Why don’t ex-presidents appear in the movies?

If someone asked me to be in a movie, I’d say yes. Just for fun. Just to act, although I know zilch about acting. Just to be there on set and recite my lines and do multiple takes and then to sit down that evening for rushes and to see myself up there on the silver screen.

If Clinton or Bush wanted a part, they could get one in a second. I’d write one for either of them in half that time. Look, Schwarzenegger is already back on location, with no wife or office to moderate his groping. If Reagan hadn’t been deep into his bout with Alzheimer’s before his second term was up, he would have mounted El Alamein, his favorite horse, once more. I’ve seen the scripts. The studio was going to film on his ranch, with his Secret Service agents lurking behind the cameras. Before he got too sick for the project to be practical, Nancy kept the negotiations going, which included her comeback as well as Ronnie’s. Sunset Blvd. moves north to Santa Barbara!

Chester Arthur died too soon, but Benjamin Harrison might have snuck onto early film before his death in 1901. Cleveland, too. TR died in 1919. Perhaps he appeared in an early flicker or two; it wouldn’t surprise me. Taft went to the Supreme Court. Wilson and Harding died too soon. Coolidge just wanted to go back to Vermont and stay there. Hoover was a brainiac who couldn’t be bothered with the movies. FDR died too soon, and his disability was never shown in the media, which would have ruled him out anyway. Truman would have done it, would have brought Margaret with him, but Bess wouldn’t let him go. She had put up with him out of Missouri more than enough; no way he was going to Hollywood. Eisenhower and LBJ had bad tickers, or something might have been done there. JFK became the subject of movies, not the star in them.

Now, Nixon, that guy… My dad begged him to come over to the studio for a talk. Nixon was right there at San Clemente. He wanted vindication. Sure, he was writing his books, but he knew in his heart that nobody would read them, especially after a few years had passed. My dad sent a screenplay over to him, in which, yes, Nixon played a President brought down by a Democratic (sorry, Democrat) conspiracy. Nixon was interested. For one thing, Pat was on the sauce again and he needed something to help distract her. His books sure weren’t doing it. There were the San Clemente gardeners (undocumented, of course, in both senses), but I’m not going there. Anyway, my dad set up a meeting with Nixon, but then the studio heads got wind of it. Nixon was a bigger anti-Semite than Mel Gibson, of course, and the studio heads put the kibosh on the meeting in a thrice. They especially hated the part in the screenplay that suggested that Nixon was mainly brought down by the Jews.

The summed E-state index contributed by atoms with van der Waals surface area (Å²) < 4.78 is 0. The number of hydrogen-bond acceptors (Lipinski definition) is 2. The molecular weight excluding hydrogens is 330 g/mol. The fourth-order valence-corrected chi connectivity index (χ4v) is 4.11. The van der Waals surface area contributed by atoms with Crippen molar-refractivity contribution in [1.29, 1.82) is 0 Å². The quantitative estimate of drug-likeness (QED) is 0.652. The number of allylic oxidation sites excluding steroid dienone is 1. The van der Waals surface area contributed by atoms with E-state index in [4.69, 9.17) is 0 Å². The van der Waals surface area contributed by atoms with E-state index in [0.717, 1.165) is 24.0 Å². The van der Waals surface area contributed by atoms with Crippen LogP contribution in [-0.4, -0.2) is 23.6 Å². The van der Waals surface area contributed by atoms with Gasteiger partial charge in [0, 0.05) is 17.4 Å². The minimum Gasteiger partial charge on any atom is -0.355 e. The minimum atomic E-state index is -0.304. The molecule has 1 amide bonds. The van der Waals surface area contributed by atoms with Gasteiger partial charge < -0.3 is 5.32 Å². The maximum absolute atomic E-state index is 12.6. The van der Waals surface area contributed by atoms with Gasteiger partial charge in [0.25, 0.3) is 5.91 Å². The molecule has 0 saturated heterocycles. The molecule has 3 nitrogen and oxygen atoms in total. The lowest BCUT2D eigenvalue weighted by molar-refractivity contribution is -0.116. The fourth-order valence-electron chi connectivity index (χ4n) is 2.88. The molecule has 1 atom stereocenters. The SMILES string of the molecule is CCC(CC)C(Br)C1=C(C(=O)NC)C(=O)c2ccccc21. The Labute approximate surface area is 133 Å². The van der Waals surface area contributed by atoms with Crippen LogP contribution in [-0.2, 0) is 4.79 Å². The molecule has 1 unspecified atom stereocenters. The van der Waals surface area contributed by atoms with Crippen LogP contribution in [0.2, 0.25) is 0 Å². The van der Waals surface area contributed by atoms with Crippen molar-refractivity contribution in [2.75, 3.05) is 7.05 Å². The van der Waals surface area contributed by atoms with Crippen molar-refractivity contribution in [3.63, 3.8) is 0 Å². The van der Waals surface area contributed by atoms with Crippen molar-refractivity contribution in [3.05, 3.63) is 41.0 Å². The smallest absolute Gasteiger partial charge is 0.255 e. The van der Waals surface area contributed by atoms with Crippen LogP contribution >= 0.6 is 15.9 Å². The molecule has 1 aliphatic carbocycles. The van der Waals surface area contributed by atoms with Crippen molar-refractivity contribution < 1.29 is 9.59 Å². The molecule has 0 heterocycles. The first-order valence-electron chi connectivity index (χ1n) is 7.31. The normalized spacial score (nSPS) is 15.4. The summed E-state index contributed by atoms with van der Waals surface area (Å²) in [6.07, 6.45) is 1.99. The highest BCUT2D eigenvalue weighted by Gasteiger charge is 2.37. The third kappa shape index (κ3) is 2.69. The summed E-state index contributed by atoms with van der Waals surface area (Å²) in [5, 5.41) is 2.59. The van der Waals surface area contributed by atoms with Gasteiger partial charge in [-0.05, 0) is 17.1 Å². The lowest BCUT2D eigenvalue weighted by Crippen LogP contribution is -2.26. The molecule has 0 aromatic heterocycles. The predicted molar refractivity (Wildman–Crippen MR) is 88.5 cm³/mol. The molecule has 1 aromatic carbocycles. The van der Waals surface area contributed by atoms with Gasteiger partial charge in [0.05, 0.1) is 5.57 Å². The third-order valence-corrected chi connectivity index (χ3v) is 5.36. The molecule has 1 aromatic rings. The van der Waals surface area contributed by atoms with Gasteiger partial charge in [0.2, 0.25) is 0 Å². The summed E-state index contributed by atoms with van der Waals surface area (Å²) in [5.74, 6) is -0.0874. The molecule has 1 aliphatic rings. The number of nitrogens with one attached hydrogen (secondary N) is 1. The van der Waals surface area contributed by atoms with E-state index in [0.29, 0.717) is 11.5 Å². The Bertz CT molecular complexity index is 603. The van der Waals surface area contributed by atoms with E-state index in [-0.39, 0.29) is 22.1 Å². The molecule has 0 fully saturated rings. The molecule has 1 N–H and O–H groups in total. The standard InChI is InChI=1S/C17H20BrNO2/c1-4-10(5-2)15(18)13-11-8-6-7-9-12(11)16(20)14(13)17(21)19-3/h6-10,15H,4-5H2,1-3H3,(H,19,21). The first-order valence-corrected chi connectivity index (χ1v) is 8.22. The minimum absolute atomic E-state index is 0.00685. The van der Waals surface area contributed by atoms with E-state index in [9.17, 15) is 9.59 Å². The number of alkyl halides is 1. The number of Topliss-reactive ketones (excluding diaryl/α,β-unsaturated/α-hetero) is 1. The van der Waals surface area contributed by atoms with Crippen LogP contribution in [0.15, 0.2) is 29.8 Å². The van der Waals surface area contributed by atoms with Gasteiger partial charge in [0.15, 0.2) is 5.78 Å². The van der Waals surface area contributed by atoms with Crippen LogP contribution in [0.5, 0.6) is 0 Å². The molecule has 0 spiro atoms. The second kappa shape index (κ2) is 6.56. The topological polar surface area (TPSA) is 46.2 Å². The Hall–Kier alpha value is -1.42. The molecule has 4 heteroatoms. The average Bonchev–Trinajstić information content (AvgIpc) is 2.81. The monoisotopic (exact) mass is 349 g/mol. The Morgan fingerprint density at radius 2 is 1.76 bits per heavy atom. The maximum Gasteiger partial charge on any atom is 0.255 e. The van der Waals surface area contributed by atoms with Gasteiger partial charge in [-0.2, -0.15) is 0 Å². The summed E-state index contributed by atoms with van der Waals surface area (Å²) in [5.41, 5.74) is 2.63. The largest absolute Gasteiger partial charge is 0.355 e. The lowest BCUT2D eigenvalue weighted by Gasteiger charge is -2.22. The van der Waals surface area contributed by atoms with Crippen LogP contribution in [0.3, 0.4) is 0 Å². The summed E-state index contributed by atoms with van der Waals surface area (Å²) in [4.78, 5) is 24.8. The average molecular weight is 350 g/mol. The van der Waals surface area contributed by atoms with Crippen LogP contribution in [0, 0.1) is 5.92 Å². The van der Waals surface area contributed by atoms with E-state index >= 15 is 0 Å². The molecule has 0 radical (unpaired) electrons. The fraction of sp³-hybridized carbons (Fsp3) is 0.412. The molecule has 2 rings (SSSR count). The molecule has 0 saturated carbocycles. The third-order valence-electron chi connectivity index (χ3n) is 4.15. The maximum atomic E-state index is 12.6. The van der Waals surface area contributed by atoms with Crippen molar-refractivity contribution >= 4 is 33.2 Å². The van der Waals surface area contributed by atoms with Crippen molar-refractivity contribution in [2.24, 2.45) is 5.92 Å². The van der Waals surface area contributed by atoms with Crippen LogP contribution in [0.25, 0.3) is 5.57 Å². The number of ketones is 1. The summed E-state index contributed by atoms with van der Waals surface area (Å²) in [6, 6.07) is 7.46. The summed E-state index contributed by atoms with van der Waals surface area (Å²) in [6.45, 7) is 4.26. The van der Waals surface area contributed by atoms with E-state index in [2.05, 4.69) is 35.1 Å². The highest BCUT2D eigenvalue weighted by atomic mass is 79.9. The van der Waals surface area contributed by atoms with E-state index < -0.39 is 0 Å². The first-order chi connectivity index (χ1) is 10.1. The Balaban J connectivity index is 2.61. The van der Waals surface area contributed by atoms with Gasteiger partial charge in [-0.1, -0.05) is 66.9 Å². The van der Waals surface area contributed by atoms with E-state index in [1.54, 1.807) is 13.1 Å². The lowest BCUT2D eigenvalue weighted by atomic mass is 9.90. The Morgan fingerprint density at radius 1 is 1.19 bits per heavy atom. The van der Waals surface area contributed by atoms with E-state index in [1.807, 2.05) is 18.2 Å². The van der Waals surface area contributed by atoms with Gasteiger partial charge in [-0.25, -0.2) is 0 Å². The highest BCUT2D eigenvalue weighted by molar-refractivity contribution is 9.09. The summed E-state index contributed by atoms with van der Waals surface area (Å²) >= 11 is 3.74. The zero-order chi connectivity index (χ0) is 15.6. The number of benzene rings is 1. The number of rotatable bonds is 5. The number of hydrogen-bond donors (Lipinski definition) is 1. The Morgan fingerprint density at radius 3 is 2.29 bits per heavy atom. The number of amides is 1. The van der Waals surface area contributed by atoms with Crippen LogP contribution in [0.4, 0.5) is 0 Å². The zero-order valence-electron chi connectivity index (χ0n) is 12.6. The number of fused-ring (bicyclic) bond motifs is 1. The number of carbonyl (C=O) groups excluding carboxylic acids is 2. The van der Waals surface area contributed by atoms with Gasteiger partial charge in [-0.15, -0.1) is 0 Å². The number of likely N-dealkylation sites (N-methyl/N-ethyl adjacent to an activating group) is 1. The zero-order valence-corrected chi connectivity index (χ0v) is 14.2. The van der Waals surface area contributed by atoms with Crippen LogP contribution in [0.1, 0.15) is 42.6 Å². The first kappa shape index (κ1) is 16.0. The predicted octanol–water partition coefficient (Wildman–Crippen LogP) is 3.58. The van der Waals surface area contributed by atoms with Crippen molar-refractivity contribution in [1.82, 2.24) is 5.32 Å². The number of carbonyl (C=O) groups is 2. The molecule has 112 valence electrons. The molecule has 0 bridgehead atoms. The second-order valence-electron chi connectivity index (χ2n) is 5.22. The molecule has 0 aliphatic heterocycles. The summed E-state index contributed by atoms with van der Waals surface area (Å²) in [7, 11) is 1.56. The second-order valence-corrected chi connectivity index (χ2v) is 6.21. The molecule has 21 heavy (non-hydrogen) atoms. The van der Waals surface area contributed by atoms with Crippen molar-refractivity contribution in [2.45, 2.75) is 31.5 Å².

Nobody cared about Ford, or ever wanted to see him again. Carter was off being a do-gooder; no time for fun. GWB was so intertwined with the Washington bureaucracy and Texas oil and Haliburton that he was never going to be allowed outside the fold and onto film.

Which leaves Clinton and Bush. I have feelers out to both. Maybe it’s a little low, but my Clinton feeler is a Lewinsky lookalike with the morals of a skate.

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6 Responses

  1. Doesn’t Clinton have a cameo in Hangover 2?

    Also, aren’t some of those presidents pre-movie?

  2. Say, that’s good movie knowledge! Clinton filmed a cameo for Hangover 2 but i thought that it was cut. Did it actually make it in? I haven’t seen the movie.

    As for the presidents, none of them were pre-movie. Movies started in, say, 1894, so Grover Cleveland could have been in one (died in 1908). McKinley got shot, so we can’t count him.

  3. I googled it. I also googled “morals of a skate” but all I could find was your blog.
    I haven’t see the movie, but I’m sure I will. There’s a groundswell of enthusiasm about it in my house.

    Obviously, I don’t know the presidents very well. Except for the ones that start with Wilson, the rest are a mist of guys with mutton chop sideburns.

    I sent you an e-mail with some questions about procrastinating. As you are so clearly engaged in that activity, you should read it and answer it. I don’t think it would take more than 15 minutes.

    • Hmm. I did read your email and answer it. I’m obviously having trouble with my accounts.

      I said that your experiment doing a 20-minute riff seemed quite successful and worthy of posting. So much easier than laboring over a piece for hours. The question is, is doing these quick posts creative and useful, or procrastination in disguise, or both, or neither.

      Your mention of David Foster Wallace and his final book put me in mind of the apotheotic Finnegans Wake.

    • Skates (e.g., Raja rhina) like to get down and dirty in the sand and aren’t too particular whom they do it with.

  4. Oh, I got that one. But then I asked you a followup question. Which you answered in one zen-like sentence. So, I asked you another followup question. I believe that e-mail is waiting for you now. Inching ever closer to FW status, L

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